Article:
Sambrook to make World Service 'more coherent'

Sambrook: accepting the right job that came at the right time

BBC World Service and global news is to be overhauled in a move that will bring a greater coherence between its radio, television and online journalism, when newly-appointed director Richard Sambrook takes up the reins in mid-September.

Sambrook, who has just moved over from his role as director of BBC News told Press Gazette this week that the three elements of the service currently operated too independently of each other.

“The primary task is to pull together an international news strategy for the BBC across World Service, BBC World [television] and the international online sites,” he said, speaking from the Democrats Convention in the US.

“This is to make sure that they support each other and from an audience’s perspective around the world, that they have a coherence and are all clearly of the same brand and speaking with the same voice,” he added.

He said that editorially, and in terms of marketing and distribution, “there’s a lot further to go to pull the whole thing together.”

He insisted there would be no “big immediate personnel changes” at the World Service until he has spent time with the teams to understand “what the issues are for them.”

For BBC World, the priority is to try and get 24-hour distribution in the US, up from the current two hours a day on BBC America and half-hour on PBS (public broadcasting service).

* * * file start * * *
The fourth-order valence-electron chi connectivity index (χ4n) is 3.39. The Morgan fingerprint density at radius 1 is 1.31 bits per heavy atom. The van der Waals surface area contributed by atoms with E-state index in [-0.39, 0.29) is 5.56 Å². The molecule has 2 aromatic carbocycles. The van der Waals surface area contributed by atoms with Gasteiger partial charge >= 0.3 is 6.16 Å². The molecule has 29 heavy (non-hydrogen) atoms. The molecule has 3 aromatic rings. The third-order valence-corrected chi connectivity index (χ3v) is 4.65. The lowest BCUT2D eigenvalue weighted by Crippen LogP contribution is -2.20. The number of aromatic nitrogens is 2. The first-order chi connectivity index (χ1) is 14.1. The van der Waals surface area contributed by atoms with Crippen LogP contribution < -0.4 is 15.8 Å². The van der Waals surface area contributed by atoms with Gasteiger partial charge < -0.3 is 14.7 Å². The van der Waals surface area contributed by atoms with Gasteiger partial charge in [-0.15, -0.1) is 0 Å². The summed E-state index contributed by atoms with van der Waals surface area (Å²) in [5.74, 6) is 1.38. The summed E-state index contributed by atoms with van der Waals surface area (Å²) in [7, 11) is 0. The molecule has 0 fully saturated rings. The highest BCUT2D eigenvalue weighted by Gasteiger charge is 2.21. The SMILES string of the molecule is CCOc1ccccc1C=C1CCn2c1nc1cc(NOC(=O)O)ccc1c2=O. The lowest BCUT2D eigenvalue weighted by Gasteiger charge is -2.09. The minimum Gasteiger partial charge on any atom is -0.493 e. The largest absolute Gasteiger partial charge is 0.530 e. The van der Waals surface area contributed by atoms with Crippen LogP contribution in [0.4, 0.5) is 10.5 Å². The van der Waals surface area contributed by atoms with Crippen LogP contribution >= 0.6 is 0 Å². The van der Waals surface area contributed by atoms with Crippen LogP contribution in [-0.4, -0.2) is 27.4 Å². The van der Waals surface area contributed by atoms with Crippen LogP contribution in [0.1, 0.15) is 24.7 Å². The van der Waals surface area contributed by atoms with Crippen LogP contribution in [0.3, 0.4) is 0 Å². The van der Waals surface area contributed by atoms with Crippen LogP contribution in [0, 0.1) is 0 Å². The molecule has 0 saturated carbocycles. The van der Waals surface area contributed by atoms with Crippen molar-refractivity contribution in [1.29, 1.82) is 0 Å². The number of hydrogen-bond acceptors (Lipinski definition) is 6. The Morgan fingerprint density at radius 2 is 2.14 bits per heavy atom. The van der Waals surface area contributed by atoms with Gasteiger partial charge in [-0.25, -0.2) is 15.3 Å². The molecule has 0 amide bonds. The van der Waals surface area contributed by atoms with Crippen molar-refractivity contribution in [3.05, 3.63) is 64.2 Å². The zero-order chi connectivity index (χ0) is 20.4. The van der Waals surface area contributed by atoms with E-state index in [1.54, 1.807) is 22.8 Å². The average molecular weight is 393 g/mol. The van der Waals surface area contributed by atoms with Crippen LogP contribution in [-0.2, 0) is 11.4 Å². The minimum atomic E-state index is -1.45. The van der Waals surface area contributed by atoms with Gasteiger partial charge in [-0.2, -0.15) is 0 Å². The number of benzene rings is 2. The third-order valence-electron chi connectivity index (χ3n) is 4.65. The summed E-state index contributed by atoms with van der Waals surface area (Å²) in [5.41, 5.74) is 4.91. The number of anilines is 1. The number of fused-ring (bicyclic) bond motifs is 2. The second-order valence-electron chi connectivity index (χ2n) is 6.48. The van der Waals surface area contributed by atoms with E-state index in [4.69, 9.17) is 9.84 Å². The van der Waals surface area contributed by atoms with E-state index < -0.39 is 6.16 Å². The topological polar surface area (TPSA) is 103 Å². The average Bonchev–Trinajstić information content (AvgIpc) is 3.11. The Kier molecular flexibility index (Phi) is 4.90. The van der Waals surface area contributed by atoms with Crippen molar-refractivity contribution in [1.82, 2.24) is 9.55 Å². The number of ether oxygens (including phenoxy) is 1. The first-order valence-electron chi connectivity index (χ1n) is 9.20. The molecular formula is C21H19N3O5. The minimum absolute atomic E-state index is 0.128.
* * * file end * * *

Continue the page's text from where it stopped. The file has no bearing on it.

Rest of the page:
He will also lead the bid to gain funding from the Foreign and Commonwealth Office for the proposed BBC Arabic Television channel that would rival the likes of Qatarbased Al Jazeera in the Middle East and Europe.

The project just missed out on this year’s round of funding from the FCO and would hope to receive cash over the next two years, Sambrook said.

Sambrook’s move from director of news to be replaced by Radio 4 controller Helen Boaden has been widely seen as a consequence of his role in the Hutton inquiry and the unqualified support he gave to Andrew Gilligan over the fateful “sexed-up dossier” report. But he insisted there was no connection.

“I know people will always try and make a link to Hutton, but it’s the right job that came along at the right time,” Sambrook said.

“Personally I don’t think this is related to Hutton at all, and even if Hutton never happened this would have been a good and natural next move for me to make – because it’s the other big news senior role within the BBC and one that I haven’t done before. When you do these big director jobs, you can’t do them forever.

“And perhaps I should have done it for five years and not four but, in the end, the vacancy and the opportunity is there now, so I took it.”

By Wale Azeez

No comments to display

Leave a Reply

Your email address will not be published. Required fields are marked *